I describe my work with actors as bridging the gap between prior training—be it conservatory or otherwise—and what it’s actually like to work on-set or to prepare for a major audition. The goal: to create inspired work that doesn’t “reek” of acting technique. To do this, you must ultimately be the creator of your own method or technique—one that derives solely from the strength of your own character and personality. This is essentially an “anti-technique” or a “self-made” technique, rather than an attempt to force your unique skill-sets and talents into the rigid dimensions of a famous technique some other artist developed. This is a one-size-fits-you method, and it’s designed to help you respond to your individual needs so that you can make the performance your own completely.
Being the creator of your own technique begins and ends with giving yourself permission to bring your personality to every audition and every role. The success of this depends on accepting the fact that you are far more interesting than the cumbersome weight of character and technique. This isn’t necessarily a pleasant experience. Dealing with yourself—your flaws, quirks, weaknesses, oddities—can be uncomfortable, and it can seem ideal instead to avoid oneself by diving into a “character” or the false security of an intricate acting technique. However, the danger of not bringing your fully flawed self to the role is your work can be stripped of its humanity and can become a mere series of successful gestures, as F. Scott Fitzgerald would say.
Giving the performance your own flavor is essential, and it’s your responsibility to deliver it without the scent of someone else’s dated methodology. What may have (theoretically) worked for that acting “guru” in the 1970s may not be effective for you in today’s game. Due to the predominance of new media, motion capture, taped auditions, etc., there has been a landslide shift in the industry. The demands and skills required of actors are constantly changing and in need of innovation and updating.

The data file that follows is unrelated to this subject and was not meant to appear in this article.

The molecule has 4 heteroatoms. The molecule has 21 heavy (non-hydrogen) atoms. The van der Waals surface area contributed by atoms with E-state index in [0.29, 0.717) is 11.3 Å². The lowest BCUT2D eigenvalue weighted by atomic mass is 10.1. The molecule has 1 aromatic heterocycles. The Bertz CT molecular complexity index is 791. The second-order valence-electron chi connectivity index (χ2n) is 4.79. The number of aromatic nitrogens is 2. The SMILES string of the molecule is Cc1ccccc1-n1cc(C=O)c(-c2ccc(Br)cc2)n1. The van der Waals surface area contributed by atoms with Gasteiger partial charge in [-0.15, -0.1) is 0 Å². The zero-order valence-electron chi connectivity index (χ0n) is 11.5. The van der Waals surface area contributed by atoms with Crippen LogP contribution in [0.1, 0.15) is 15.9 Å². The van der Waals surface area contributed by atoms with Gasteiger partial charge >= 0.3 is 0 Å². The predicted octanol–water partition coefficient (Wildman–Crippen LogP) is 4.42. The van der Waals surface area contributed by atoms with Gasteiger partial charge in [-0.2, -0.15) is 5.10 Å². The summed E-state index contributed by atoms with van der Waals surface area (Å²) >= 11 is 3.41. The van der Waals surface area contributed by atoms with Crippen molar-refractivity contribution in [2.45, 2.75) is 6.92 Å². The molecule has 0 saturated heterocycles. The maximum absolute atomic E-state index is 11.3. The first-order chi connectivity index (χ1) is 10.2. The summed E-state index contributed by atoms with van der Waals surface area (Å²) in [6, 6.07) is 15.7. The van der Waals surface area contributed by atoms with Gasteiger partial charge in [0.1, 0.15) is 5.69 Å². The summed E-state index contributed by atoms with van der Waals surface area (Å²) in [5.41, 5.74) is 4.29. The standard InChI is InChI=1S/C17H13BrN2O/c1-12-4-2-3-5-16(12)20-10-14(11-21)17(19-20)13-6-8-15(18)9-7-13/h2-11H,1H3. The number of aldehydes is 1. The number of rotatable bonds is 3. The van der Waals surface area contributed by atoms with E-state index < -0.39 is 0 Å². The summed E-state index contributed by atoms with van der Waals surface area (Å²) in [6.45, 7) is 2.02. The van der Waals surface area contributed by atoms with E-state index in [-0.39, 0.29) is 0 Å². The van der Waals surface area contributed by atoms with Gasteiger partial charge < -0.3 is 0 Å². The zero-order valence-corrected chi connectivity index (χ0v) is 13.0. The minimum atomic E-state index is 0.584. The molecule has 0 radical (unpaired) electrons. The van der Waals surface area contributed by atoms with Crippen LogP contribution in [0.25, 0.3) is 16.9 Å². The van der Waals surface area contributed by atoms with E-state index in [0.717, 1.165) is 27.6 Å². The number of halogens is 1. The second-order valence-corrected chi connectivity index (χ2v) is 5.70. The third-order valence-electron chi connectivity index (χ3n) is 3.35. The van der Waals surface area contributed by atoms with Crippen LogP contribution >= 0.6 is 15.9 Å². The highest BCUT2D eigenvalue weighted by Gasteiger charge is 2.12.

Multi-camera sitcoms and motion capture are examples of styles that require acting to be lifted up to a higher level of fun—method based approaches train actors to see this as potentially “overacting." Spending an afternoon on the set of a single or multi-camera sitcom should be a prerequisite to a degree at any acting conservatory or school.
Think of acting technique or conservatory training as a scaffolding or blueprint that is necessary for learning how to create characters and to start the journey of living truthfully in imaginary circumstances. Rather than clinging to that scaffolding for dear life during a scene, audition, or performance, the final step is kicking it away when you’re finished with it. The process unveils the difference between acting which smells of technique and the kind that does not. Masterful acting never seems safe or planned. Instead it oozes an organic quality and a sense of danger. This is in part because the scaffolding is gone.
Another issue that tends to be problematic with traditional conservatory training is that it never addresses the need to make the work your own—to leave your “stamp” or “mark”—after you've constructed the technique scaffolding. You will often leave your stamp or mark without even trying; it will occur by just being yourself. However, the confining nature of traditional acting technique often won’t allow it to come through as fully or as powerfully as possible. That’s why you have to be grateful to the training for the foundation it provides, but also have the good sense to jump into the ether when the time is right.
Putting your stamp on your work begins by asking of every line, “What am I saying in my own words?” or “If this were me in this (imaginary) situation, what would I say to my partner?” These are the types of questions that can help you to be emotionally primed and ready for the fictional circumstances you’re about to confront. This type of emotional preparation is essential and should not be underestimated. The difference between “good” and “great” acting is the great actor is always “lit up” emotionally and specifically at the start of every scene. Ultimately, you’re the only one who knows the triggers that light you up and what’s going to work for you in your own method.
As I mentioned in a previous article, there is no one-size-fits-all path to an acting career. Your path to your dreams will be your own. Don’t let anyone sell you a system for success that doesn’t come solely from you. You need to be the one swinging the machete and carving the path through the jungle. This starts by honing your very own anti-technique that begins and ends with you.
This article was originally posted on Backstage